A couple of years ago when I was travelling home from university, I was lucky enough to bump into a course mate who was travelling the same way. We spent the journey discussing the usual topics, university classes, boyfriends, dwindling student finances… eventually, we touched on the topic of 50 Shades of Grey, which at that point was stealing the headlines due to its booming success. After slating the quality of the writing (as well as the author’s rather questionable views on what constitutes a functioning relationship), my friend and I looked at each other and admitted that we had, in fact, both read the first and were part-way through the second. We laughed over our hypocrisy and then my friend took the book out of her bag that she intended to read for the rest of the journey, a hardback by Daphne du Maurier.
“I thought you said you were reading 50 Shades of Grey?” I asked her.
“Yeah well, come on. I’m not exactly going to read that on the train, am I?” she laughed.
At the time, I had accepted this without comment, even thinking that I’d been stupid to ask. The fact is, however, that every day that we read outside of our homes, we consciously display our reading material to others in a deliberate way. It’s not that my friend was unwilling to admit to reading 50 Shades of Grey, but I can only assume that what stopped her from reading it in public was the horrifying idea that a passing observer might assume that that book represented her ultimate reading preferences, rendering the shelf full of Dickens she had at home null and void.
On principle, this literary fraud is a terrible thing to happen and yet, at the same time, it is understandable. It is also not limited to erotic fiction. Take Harry Potter, for instance. Every standard release has been accompanied by a more ‘grown up’ edition that sports a ‘mature’ kind of cover (see below the darker colour scheme and antique-looking prop). Men and women in dark suits read these tastefully clad volumes on the way to work. More often that not, oddly enough, these books end up matching their outfits.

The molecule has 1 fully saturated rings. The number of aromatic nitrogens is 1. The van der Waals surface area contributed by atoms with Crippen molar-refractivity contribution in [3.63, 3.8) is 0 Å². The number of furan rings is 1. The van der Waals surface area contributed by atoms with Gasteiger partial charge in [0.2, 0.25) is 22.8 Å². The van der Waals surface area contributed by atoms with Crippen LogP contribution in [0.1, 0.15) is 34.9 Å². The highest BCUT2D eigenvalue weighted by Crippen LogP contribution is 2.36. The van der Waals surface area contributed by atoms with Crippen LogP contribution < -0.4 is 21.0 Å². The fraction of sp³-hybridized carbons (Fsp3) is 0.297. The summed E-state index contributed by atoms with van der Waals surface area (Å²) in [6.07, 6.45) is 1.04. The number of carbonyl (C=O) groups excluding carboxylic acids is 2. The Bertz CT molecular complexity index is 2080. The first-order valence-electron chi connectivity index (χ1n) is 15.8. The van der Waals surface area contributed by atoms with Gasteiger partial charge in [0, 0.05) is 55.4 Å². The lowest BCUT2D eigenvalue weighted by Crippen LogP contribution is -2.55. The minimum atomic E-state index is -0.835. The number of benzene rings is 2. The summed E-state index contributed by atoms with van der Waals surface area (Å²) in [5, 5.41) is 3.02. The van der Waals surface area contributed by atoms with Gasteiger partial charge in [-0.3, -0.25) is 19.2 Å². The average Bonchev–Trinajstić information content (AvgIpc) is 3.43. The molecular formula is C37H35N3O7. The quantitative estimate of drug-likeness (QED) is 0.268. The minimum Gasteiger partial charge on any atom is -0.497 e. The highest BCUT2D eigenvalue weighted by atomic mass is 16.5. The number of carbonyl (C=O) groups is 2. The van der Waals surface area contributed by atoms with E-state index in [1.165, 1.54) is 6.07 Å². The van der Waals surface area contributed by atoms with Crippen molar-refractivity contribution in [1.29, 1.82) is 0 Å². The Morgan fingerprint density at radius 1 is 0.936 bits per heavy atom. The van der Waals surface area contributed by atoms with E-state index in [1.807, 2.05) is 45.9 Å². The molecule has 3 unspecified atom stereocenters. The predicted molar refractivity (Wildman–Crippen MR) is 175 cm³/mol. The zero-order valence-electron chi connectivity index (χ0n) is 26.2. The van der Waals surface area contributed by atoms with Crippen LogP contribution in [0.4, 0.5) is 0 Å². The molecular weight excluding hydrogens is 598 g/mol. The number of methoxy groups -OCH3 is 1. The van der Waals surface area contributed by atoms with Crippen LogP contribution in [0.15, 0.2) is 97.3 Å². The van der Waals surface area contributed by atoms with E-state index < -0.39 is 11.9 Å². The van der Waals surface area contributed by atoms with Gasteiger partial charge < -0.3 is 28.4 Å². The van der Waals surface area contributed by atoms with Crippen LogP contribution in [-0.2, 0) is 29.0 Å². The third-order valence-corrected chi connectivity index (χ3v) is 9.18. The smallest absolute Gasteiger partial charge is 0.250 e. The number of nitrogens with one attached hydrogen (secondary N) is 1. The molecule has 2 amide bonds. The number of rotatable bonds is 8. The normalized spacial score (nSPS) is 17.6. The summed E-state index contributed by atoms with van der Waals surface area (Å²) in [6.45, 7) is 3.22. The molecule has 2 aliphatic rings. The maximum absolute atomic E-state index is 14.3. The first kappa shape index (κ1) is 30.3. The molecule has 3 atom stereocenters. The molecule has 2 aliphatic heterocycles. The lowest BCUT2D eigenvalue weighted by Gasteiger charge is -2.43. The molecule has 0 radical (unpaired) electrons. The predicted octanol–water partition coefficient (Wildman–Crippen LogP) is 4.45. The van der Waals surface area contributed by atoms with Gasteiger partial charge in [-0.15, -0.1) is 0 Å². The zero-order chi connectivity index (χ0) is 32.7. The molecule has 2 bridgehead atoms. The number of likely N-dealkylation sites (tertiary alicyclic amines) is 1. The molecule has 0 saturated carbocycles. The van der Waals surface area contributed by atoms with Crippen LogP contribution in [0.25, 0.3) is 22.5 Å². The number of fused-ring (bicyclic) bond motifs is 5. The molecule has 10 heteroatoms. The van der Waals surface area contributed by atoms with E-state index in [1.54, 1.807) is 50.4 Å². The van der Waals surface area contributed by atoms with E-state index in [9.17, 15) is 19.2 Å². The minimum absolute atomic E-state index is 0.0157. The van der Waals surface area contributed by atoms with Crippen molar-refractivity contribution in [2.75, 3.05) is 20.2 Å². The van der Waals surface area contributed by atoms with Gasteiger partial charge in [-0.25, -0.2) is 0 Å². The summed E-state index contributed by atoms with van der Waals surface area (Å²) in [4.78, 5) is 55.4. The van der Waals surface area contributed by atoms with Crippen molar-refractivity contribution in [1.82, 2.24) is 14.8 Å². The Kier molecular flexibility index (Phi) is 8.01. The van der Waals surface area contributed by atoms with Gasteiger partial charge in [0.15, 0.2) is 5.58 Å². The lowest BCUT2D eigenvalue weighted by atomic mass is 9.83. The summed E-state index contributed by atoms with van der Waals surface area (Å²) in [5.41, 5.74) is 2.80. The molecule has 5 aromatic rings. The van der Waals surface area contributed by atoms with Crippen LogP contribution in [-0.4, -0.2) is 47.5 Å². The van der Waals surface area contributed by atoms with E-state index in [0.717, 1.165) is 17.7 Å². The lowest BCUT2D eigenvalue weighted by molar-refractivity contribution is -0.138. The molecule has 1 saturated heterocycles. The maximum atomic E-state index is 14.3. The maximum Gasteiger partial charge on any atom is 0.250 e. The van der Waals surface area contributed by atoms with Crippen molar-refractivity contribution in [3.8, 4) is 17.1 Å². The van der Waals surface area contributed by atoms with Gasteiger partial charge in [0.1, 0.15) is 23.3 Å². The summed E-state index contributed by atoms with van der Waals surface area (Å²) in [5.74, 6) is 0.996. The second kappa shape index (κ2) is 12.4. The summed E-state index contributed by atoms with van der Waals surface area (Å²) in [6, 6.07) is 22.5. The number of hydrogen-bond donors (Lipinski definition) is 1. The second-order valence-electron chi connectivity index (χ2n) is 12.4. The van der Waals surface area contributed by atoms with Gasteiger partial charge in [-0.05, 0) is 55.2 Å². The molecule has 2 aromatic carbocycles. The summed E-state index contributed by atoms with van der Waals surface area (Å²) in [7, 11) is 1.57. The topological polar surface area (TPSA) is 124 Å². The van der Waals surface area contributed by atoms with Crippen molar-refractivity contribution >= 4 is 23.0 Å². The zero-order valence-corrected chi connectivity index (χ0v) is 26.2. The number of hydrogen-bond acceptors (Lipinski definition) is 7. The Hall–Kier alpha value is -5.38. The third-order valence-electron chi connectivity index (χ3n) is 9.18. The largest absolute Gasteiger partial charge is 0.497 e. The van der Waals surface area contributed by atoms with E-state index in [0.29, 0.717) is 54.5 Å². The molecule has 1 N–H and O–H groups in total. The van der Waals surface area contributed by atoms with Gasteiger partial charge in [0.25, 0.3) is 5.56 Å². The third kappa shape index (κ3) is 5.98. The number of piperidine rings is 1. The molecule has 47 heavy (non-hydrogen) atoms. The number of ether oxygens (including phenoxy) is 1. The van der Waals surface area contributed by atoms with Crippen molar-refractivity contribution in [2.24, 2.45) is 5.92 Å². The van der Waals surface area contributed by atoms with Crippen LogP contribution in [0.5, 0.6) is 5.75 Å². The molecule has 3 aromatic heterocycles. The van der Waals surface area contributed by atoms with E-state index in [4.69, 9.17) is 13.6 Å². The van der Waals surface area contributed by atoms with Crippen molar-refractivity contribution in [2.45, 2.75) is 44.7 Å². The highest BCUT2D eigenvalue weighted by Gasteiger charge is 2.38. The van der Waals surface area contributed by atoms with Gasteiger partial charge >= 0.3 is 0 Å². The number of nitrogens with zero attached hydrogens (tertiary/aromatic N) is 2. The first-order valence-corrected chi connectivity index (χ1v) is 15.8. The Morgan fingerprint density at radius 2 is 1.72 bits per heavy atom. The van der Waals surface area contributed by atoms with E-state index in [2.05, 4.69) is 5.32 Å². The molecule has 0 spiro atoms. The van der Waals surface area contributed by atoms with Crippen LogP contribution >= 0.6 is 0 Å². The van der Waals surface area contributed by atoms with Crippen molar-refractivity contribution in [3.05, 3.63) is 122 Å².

I have two issues with this: firstly, why does the concept of ‘adult’ and ‘mature’ so often translate into the colours black, white and grey?
And secondly, why have books been dragged into our constant concerns regarding what people think of us?
The first is frustrating for reasons that I shan’t get into for fear of veering off topic (in the meantime I’ll just fume privately over the fact that sparkly converse are apparently no longer ‘age-appropriate’). The second is a little more worrying to address, not least because I am guilty of it myself.
Of course, ultimately, it doesn’t matter in the slightest what other people think of the books you’re reading. And yet, despite the fact that by the end of the year of its release 50 Shades of Grey had sold between 65 and 70 million copies (more than one copy for every member of the British population), to this day I have not seen one person reading it. Although this is an extreme example, given its erotic content, I feel certain that there are many book lovers guilty of the same thing in some form or another.
All of this stems from the very real judgement that we both exercise and fall victim to on a daily basis. Before writing this, I’m sure that I would have made the same quick assumption that my friend from the train was worried about: ‘…that person is reading that kind of book; that must be the kind of thing they read and that makes them this kind of person…’ etc.
We should all think twice about such assumptions. You can learn a lot about a person from their taste in books, but the best reader, in my opinion, is one that tries everything. Quite apart from that, there are plenty of reasons for a person to be reading a book and not all of these indicate an unwavering preference. A woman’s daughter may have recommended it, for example, or maybe the book was chosen by somebody else for that month’s book club. Maybe it was lying around and they picked it up randomly for a way to pass the time.
Just maybe, nobody feels this way and I’m plucking this self-conscious out of thin air. Perhaps there are a whole host of readers who proudly read 50 Shades of Grey on the train and I simply haven’t seen them. And if it is the case that nobody agrees with me, then I’d better pull myself together and buy myself those sparkly converse.